Bon Appetite!

I wasn’t sure what I would write about today but when my 21-year-old son managed to burn some chicken fingers in the toaster oven 10 minutes ago, my inspiration was born.

I’m not a great cook, so obviously I’m not a great chef, either. What’s the difference between the two? Without going to google, I’m gonna take a stab at this. A COOK is anyone who can prepare a decent hot meal without destroying the food or the surrounding area. A CHEF is someone who has gone to cooking school, knows all the terminology, speaks enough French not to be embarrassed when ordering food, and uses ingredients I’ve never heard of. Now that you understand the difference between what a cook is and what a chef is, we can continue.

I like Ina Garten because her cooking doesn’t intimidate me, and the name of her book is, “How Easy Is That?” Except for the barefoot part, she’s my kind of gal!

There’s something defiant in my personality that causes me to think I know better than the makers of Pillsbury, Betty Crocker and Duncan Heinz. If you don’t mind ending up with results that are slightly off, if you consider food to be fuel for the body and nothing more, if you’re impatient or lazy, read on. I think you and I might agree on the following:

LESSONS I’ll NEVER LEARN DUE TO INSTRUCTIONS I’ll NEVER FOLLOW

  • NEVER PRE-HEAT – The idea of pre-heating is one big annoyance and completely unnecessary. I have yet to taste food that knows the difference between a slowly warming oven and one that is immediately hot. The food doesn’t really care. It’ll cook either way. If you wait for the water to boil when making spaghetti, you needn’t bother. Just throw it in the pot when it’s semi hot. Trust me, it will cook. It may be a little stuck together, but after you sauce it up, you’ll think you’re in Italy. Mangia!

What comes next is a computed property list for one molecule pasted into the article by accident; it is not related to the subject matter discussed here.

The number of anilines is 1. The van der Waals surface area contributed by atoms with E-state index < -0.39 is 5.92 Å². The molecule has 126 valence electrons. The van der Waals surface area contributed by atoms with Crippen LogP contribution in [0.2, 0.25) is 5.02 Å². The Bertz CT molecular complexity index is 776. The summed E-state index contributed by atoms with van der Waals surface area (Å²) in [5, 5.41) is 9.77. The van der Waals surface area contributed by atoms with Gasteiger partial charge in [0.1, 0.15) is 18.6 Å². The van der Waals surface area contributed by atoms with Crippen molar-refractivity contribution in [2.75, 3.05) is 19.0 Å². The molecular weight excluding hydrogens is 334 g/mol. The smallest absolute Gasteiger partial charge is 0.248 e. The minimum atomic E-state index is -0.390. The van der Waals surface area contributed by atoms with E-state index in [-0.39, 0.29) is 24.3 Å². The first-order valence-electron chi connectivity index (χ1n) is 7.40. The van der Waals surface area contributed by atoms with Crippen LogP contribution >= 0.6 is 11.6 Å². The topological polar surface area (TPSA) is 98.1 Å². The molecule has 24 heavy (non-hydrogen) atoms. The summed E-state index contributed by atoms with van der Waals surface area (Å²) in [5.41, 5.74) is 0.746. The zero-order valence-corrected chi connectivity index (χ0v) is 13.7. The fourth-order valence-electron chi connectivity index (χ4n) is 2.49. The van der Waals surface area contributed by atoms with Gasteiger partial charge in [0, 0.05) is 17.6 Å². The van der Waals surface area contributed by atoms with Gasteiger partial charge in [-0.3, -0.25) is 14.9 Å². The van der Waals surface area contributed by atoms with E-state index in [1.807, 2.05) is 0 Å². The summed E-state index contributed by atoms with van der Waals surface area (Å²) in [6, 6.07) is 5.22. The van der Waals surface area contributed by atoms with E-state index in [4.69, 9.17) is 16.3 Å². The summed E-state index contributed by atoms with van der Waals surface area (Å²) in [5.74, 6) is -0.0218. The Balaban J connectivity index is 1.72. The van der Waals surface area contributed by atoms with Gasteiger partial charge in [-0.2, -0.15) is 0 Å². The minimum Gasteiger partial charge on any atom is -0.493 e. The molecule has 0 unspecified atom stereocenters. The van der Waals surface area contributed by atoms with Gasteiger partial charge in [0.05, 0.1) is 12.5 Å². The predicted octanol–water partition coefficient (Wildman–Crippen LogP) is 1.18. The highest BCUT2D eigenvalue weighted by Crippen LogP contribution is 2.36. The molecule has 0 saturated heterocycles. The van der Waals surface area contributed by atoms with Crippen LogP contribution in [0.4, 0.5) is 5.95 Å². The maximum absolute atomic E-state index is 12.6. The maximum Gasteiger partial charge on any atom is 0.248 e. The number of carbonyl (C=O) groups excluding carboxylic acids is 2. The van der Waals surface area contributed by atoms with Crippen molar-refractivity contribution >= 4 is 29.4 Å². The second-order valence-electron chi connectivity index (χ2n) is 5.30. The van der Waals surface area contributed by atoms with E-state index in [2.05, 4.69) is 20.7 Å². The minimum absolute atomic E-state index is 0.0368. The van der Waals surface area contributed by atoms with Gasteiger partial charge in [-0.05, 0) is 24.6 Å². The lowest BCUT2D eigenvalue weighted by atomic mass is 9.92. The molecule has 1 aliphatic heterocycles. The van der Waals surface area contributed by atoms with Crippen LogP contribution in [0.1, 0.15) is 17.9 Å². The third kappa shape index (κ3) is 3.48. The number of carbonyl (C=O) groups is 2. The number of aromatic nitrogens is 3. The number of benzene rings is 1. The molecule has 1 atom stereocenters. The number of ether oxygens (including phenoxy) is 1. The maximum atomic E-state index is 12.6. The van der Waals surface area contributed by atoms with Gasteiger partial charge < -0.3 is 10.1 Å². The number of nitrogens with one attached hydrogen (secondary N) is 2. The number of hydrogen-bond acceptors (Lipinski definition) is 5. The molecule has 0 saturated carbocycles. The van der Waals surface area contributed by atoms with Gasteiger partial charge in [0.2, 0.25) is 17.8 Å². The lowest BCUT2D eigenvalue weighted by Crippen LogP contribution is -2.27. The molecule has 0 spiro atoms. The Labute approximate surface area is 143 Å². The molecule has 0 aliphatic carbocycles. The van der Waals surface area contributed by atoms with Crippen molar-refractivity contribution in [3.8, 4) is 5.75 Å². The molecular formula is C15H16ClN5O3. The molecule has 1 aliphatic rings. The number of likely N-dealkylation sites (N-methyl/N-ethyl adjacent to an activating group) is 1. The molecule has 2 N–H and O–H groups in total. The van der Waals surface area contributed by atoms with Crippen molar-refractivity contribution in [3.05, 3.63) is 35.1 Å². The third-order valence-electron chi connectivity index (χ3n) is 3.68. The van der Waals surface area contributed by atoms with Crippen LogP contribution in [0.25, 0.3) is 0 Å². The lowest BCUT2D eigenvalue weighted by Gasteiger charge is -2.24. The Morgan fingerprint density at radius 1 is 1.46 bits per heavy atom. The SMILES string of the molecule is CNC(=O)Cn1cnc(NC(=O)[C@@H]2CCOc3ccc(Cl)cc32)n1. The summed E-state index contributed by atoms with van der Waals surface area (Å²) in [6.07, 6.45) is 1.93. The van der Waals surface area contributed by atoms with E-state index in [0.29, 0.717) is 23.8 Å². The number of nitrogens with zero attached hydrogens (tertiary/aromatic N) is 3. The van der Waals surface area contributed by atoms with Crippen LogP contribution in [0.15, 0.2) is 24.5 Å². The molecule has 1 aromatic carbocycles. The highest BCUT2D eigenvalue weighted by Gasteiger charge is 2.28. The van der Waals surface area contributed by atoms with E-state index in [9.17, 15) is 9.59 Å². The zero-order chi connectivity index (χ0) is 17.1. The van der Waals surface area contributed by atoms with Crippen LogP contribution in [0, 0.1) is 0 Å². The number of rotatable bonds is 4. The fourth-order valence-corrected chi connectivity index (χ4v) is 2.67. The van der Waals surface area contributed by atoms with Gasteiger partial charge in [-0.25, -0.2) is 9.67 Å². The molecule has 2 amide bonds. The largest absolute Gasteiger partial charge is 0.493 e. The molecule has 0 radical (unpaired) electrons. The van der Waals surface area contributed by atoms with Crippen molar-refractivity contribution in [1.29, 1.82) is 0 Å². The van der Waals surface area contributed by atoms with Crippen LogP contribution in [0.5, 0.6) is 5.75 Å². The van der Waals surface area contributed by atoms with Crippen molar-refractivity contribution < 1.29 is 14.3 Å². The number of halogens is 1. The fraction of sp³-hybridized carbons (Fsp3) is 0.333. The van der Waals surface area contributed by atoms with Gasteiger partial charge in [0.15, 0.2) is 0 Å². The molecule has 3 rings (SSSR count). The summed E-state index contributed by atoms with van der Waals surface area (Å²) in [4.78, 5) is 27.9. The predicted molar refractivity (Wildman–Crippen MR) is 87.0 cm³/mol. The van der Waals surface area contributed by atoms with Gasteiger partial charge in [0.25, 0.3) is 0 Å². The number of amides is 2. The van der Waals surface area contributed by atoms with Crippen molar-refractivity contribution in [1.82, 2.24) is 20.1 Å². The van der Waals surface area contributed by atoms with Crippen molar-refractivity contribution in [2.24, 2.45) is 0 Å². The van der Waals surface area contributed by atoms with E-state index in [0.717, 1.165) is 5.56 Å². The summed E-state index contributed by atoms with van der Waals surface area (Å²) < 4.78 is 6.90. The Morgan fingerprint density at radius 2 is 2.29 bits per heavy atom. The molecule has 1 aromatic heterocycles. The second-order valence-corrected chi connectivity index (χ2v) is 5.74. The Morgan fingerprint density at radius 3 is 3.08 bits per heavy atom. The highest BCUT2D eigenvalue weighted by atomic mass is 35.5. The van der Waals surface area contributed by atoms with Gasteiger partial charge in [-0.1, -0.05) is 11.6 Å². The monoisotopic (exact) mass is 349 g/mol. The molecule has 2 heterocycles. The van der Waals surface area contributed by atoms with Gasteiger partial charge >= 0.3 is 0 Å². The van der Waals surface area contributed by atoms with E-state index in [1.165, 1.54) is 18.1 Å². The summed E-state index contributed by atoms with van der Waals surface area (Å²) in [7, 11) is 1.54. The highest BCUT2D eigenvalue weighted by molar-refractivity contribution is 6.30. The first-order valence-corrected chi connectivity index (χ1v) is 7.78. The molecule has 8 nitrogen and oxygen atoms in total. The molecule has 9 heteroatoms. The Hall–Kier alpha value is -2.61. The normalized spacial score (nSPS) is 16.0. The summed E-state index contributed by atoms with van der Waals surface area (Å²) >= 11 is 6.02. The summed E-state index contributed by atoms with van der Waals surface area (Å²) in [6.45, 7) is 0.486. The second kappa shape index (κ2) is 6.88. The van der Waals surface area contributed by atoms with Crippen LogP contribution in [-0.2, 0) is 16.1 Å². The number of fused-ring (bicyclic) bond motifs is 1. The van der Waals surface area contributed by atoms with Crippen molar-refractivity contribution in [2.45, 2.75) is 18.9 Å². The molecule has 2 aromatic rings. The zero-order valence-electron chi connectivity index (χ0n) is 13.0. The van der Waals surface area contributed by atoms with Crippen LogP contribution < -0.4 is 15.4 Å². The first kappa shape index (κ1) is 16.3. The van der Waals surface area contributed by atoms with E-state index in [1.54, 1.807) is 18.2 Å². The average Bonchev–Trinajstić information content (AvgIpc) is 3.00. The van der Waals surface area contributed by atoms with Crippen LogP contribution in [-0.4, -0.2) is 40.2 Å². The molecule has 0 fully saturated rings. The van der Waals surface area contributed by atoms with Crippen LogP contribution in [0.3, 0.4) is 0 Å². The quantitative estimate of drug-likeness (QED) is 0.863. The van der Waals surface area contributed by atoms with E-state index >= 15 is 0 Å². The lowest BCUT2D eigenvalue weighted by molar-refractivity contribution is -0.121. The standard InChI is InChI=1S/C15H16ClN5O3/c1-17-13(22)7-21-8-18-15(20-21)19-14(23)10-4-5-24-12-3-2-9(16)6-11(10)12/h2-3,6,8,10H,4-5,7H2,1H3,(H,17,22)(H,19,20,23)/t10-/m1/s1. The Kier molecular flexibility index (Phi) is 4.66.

• USE ONE BOWL – Ingredients that end up in one bowl, do not have to be added in any particular order. Toll House cookies, for example — the directions tell you to mix certain ingredients in one bowl and the other ingredients in another bowl and then combine them. Why would you dirty two bowls if you didn’t need to? I find it’s MUCH EASIER to just go down the list of ingredients, throw everything in one bowl, and mix it together. Okay, so the cookies don’t look or taste like the ones everyone else bakes, who cares!? You only had one bowl to clean : )

    Do these look a little weird, like albino toll house cake?

  • DON’T LET THINGS COOL TOO MUCH – I don’t know about you, but I usually have Β  time constraints, namely, I want to taste my cooking immediately. If you want those brownies or cookies when they’re gooey, go ahead and eat them right after you pull them out of the oven. Mmm, delicious. (Take caution not to burn your fingers or roof of your mouth!) Cake is a little trickier. If you don’t mind big chunks falling off resulting in a crumby frosting, then go ahead and enjoy your warm cake! I always do.Β 
  • PAY NO ATTENTION TO COOKING TIMES – Microwave cooking aka, my best friend, is so easy. All you have to remember is 2 minutes and 5 seconds for popcorn, 5 minutes for frozen entrees — 6 minutes if they’re slightly bigger and really frozen (meaning they have freezer burn) and 3 or so minutes for a hot beverage. Easy, right? As far as oven times… just check on it when you smell it wafting through the house. That means it’s almost done. You can also tell if something is done by its shade of brown or if it’s bubbling, that also signifies it’s done. It’s best to choose your method based on whether you have a keen sense of smell or if you’re more of a visual person.
  • BISQUICK IS YOUR FRIEND. Any food that only requires you to add water or maybe an egg and promises to make lots of different foods out of dough is, in the words of Martha Stewart, “A good thing.” (Okay, I know, the only time she might have said that about Bisquick was when she was in prison — whatever.)

I hope these creative tips and tricks will help you save lots of precious time in the kitchen and not cause you to get too sick. Cheers!

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